Idiopathic pulmonary fibrosis is a chronic, progressive lung disease. This condition causes scar tissue (fibrosis) to build up in the lungs, which makes the lungs unable to transport oxygen into the bloodstream effectively. The disease usually affects people between the ages of 50 and 70. Idiopathic pulmonary fibrosis belongs to a group of conditions called interstitial lung diseases (also known as ILD), which describes lung diseases that involve inflammation or scarring in the lung.
The most common signs and symptoms of idiopathic pulmonary fibrosis are shortness of breath and a persistent dry, hacking cough. Many affected individuals also experience a loss of appetite and gradual weight loss. Some people with idiopathic pulmonary fibrosis develop widened and rounded tips of the fingers and toes (clubbing) resulting from a shortage of oxygen. These features are relatively nonspecific; not everyone with these health problems has idiopathic pulmonary fibrosis. Other respiratory diseases, some of which are less serious, can cause similar signs and symptoms.
In people with idiopathic pulmonary fibrosis, scarring of the lungs increases over time until the lungs can no longer provide enough oxygen to the body's organs and tissues. Some people with idiopathic pulmonary fibrosis develop other serious lung conditions, including lung cancer, blood clots in the lungs (pulmonary emboli), pneumonia, or high blood pressure in the blood vessels that supply the lungs (pulmonary hypertension). Most affected individuals survive 3 to 5 years after their diagnosis. However, the course of the disease is highly variable; some affected people become seriously ill within a few months, while others may live with the disease for a decade or longer.
In most cases, idiopathic pulmonary fibrosis occurs in only one person in a family. These cases are described as sporadic. However, a small percentage of people with this disease have at least one other affected family member. When idiopathic pulmonary fibrosis occurs in multiple members of the same family, it is known as familial pulmonary fibrosis.
Idiopathic pulmonary fibrosis has an estimated prevalence of 13 to 20 per 100,000 people worldwide. About 100,000 people are affected in the United States, and 30,000 to 40,000 new cases are diagnosed each year.
Familial pulmonary fibrosis is less common than the sporadic form of the disease. Only a small percentage of cases of idiopathic pulmonary fibrosis appear to run in families.
The cause of idiopathic pulmonary fibrosis is unknown. The fibrosis that builds up in the lungs is thought to develop as a result of abnormal tissue repair following tissue damage. This abnormal repair response probably results from a combination of genetic and environmental factors. It is likely that genetic changes increase a person's risk of developing idiopathic pulmonary fibrosis, and then exposure to certain environmental factors triggers the disease.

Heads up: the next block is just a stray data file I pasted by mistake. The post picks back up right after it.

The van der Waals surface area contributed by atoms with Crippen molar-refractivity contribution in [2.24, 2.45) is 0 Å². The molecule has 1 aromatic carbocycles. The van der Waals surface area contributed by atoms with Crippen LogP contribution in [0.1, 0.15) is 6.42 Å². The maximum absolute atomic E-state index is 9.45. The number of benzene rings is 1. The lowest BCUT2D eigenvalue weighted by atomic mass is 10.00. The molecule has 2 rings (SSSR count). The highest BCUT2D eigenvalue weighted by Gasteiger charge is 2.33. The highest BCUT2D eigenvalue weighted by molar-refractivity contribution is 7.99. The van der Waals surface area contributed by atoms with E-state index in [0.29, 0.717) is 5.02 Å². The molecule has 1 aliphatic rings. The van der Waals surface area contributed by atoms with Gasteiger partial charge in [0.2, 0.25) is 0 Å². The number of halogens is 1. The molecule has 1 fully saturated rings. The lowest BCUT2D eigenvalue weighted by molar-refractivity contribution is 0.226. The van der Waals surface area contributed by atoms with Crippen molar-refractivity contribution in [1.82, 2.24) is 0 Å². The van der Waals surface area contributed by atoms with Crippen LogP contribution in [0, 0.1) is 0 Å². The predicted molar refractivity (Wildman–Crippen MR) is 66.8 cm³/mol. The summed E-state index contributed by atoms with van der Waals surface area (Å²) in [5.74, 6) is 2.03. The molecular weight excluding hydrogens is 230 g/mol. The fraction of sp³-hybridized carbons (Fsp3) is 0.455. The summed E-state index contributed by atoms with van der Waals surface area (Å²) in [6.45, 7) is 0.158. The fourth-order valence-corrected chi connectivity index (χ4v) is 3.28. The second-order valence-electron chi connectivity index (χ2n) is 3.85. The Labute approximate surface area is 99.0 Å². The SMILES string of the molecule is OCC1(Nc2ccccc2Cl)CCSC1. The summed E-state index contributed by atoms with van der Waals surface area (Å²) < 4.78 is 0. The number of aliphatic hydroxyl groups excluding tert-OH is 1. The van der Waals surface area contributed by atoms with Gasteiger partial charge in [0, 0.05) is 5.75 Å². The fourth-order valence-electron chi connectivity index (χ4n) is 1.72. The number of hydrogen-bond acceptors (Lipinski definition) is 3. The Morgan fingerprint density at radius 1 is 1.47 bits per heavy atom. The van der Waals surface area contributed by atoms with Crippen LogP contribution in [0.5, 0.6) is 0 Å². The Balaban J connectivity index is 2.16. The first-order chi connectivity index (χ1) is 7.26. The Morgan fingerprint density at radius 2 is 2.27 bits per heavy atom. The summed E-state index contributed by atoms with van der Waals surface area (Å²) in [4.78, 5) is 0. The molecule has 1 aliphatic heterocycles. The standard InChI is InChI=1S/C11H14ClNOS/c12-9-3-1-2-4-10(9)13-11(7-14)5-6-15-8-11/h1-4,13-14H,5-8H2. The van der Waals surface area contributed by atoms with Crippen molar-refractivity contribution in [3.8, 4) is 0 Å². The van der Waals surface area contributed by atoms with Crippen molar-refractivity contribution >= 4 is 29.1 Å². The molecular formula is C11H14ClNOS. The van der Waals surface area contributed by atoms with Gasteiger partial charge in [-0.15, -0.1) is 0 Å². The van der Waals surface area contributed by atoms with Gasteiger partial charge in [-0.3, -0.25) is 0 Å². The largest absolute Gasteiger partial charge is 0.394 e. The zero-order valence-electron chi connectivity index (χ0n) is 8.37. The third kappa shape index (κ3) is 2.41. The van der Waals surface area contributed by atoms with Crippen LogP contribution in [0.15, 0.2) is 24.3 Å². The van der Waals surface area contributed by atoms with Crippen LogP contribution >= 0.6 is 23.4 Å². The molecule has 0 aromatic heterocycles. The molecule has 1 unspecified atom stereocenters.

Changes in several genes have been suggested as risk factors for idiopathic pulmonary fibrosis, while it is likely that other genetic influences have yet to be discovered. Most of the known genetic changes account for only a small proportion of cases of idiopathic pulmonary fibrosis. However, mutations in genes known as TERC and TERT have been found in about 15 percent of all cases of familial pulmonary fibrosis and a smaller percentage of cases of sporadic idiopathic pulmonary fibrosis. The TERC and TERT genes provide instructions for making components of an enzyme called telomerase, which maintains structures at the ends of chromosomes known as telomeres. A decrease in telomerase function allows telomeres to become abnormally short as cells divide. The shortened telomeres likely trigger lung cells to stop dividing or to die prematurely. In people with idiopathic pulmonary fibrosis, shorter telomeres are associated with a more severe disease and a quicker decline in lung function. Additional research is needed to confirm how shortened telomeres contribute to the progressive scarring and lung damage characteristic of idiopathic pulmonary fibrosis.
Researchers have also examined environmental risk factors that could contribute to idiopathic pulmonary fibrosis. These factors include exposure to wood or metal dust, viral infections, certain medications, and cigarette smoking. Some research suggests that gastroesophageal reflux disease (GERD) may also be a risk factor for idiopathic pulmonary fibrosis; affected individuals may breathe in (aspirate) stomach contents, which over time could damage the lungs.
Most cases of idiopathic pulmonary fibrosis are sporadic; they occur in people with no history of the disorder in their family.
Familial pulmonary fibrosis appears to have an autosomal dominant pattern of inheritance. Autosomal dominant inheritance means one copy of an altered gene in each cell is sufficient to cause the disorder. However, some people who inherit the altered gene never develop features of familial pulmonary fibrosis. (This situation is known as reduced penetrance.) It is unclear why some people with a mutated gene develop the disease and other people with the mutated gene do not.
Other Names for This Condition
- Cryptogenic fibrosing alveolitis
- Idiopathic fibrosing alveolitis, chronic form
- Usual interstitial pneumonia
Additional Information & Resources
Genetic Testing Information
Genetic and Rare Diseases Information Center
Research Studies from ClinicalTrials.gov
Catalog of Genes and Diseases from OMIM
Scientific Articles on PubMed